Extensions, Concessions and Tax Breaks for the Property Sector– what you need to know

23 December 2020

Like many industries, the COVID-19 pandemic has had a significant impact on the property and construction industry.  However, in recognising the importance of these industries to the Australian economy, the Federal and State Governments have been quick to create a number of stimulus measures designed to keep businesses operating in the current uncertain environment. 

Here in WA, the State Government is providing a $24.5 million support package for the construction workforce and has also announced an extension to the emergency period to which the COVID-19 commercial tenancy laws apply.

In this bumper article, we summarise these measures, as well some additional matters impacting businesses and taxpayers operating in the construction and property markets:

  • Extension of the Federal HomeBuilder Grant
  • Extension of the WA Building Bonus program
  • Extension of the Federal First Home Loan Deposit Scheme
  • WA Stamp duty concessions
  • REIWA’s call for stamp duty reform
  • Removal of CGT for granny flats
  • Commercial tenancies – emergency period extension


HomeBuilder is a tax-free grant program initiated by the Federal Government (and administered by the States and Territories) to stimulate the residential construction sector in response to the economic downturn.  The HomeBuilder scheme provides eligible owner-occupiers (including first homebuyers) with a grant of $25,000 (for contracts signed before year-end) and $15,000 (for those contracts signed in the new year) to build a new home or substantially renovate an existing home.

To access HomeBuilder, eligible participants must be an owner-occupier, building or renovating a home and meet the following criteria:

  • Be an individual that is an Australian citizen aged 18 or over (No access to the scheme for companies and trust).
  • For individual applicants, annual income must be less than $125,000* and for couples, the combined annual income must be less than $200,000*.
  • Applicants must submit their grant application by the revised date of 14 April 2021.

*Based on taxable income for the 2018-19 year or later.

Participants must enter into a building contract between 4 June 2020 and 31 March 2021 to either:

  • Build a new home as a principal place of residence (investment properties are not eligible), with the property value capped at $750,000 (*different thresholds exist for NSW and Victoria – see below for further detail); or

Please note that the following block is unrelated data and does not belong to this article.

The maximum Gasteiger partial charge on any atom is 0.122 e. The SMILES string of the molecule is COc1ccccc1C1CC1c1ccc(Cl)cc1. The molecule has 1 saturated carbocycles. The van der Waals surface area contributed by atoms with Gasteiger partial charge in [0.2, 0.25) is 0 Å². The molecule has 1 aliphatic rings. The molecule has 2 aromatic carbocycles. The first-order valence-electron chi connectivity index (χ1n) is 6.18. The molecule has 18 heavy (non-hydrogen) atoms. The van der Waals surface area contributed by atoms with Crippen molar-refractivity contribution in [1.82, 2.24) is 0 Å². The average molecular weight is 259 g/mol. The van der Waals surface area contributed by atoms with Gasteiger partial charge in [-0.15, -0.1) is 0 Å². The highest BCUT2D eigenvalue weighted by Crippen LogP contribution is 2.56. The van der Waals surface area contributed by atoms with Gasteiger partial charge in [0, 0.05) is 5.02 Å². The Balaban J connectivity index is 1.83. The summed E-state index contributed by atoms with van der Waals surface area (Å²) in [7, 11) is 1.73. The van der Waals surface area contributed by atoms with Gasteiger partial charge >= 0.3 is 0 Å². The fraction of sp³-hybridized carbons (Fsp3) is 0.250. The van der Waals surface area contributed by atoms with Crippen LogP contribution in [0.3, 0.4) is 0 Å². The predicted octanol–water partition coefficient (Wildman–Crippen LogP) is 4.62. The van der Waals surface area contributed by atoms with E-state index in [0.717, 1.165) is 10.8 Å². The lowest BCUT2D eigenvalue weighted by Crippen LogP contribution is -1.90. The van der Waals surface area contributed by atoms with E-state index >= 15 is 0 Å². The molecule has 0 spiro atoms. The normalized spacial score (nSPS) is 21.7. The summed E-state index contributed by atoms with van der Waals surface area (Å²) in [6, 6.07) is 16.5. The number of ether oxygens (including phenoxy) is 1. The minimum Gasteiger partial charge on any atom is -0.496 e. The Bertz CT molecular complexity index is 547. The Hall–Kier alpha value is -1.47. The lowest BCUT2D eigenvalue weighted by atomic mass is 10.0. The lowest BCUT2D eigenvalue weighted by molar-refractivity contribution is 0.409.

• Substantially renovate an existing home as a principal place of residence, where the renovation contract is between $150,000 and $750,000* (NSW and Victoria are subject to higher price caps), and the value of the existing property (house and land) does not exceed $1.5 million (pre-renovation).
Government extends terms

In response to the scheme’s success in driving demand in the construction sector and the protection of jobs, the Morrison Government announced on 29 November 2020, that it was extending the HomeBuilder Scheme until 31 March 2021.

Importantly, the extended scheme is subject to a reduction in the grant amount and extensions to the application date, the construction commencement time and the price cap thresholds for some states.

The following table outlines the changes to the HomeBuilder Scheme:

Snapshot of the changes

Source: Federal Treasury

Construction time extended

The construction commencement timeframe will be extended from three months to six months for all HomeBuilder applicants. This will apply to all new eligible contracts signed on or after 1 January 2021 as well as those contracts entered into on or after 4 June 2020.

TIP: Applicants are required to provide evidence (such as a builder’s declaration) that construction has commenced.

Builders subject to new requirements

The scheme will now also be subject to the following registration requirements for builders and developers.

  • For those contracts signed before 29 November 2020, the builder must have held a valid licence or registration before 4 June 2020.
  • For those contracts signed after 29 November 2020, the builder must have held a valid licence or registration before 29 June 2020.

BUILDING BONUS – Western Australia

Eligibility extended

On the 20th October, the McGowan Government announced that it was extending the terms of the current Building Bonusprogram to allow more Western Australians the opportunity to qualify for the $20,000 grant, by giving homebuilders more time to commence site works.

Under the previous program, homebuyers only had six months to start construction.  However, due to the high demand for the grants and the resultant demand for construction work, considerable concern was expressed that six months was not enough time to commence construction.  Under the extension, home builders wishing to access the grant, now have a period of one year from the time their contract is signed to commence construction.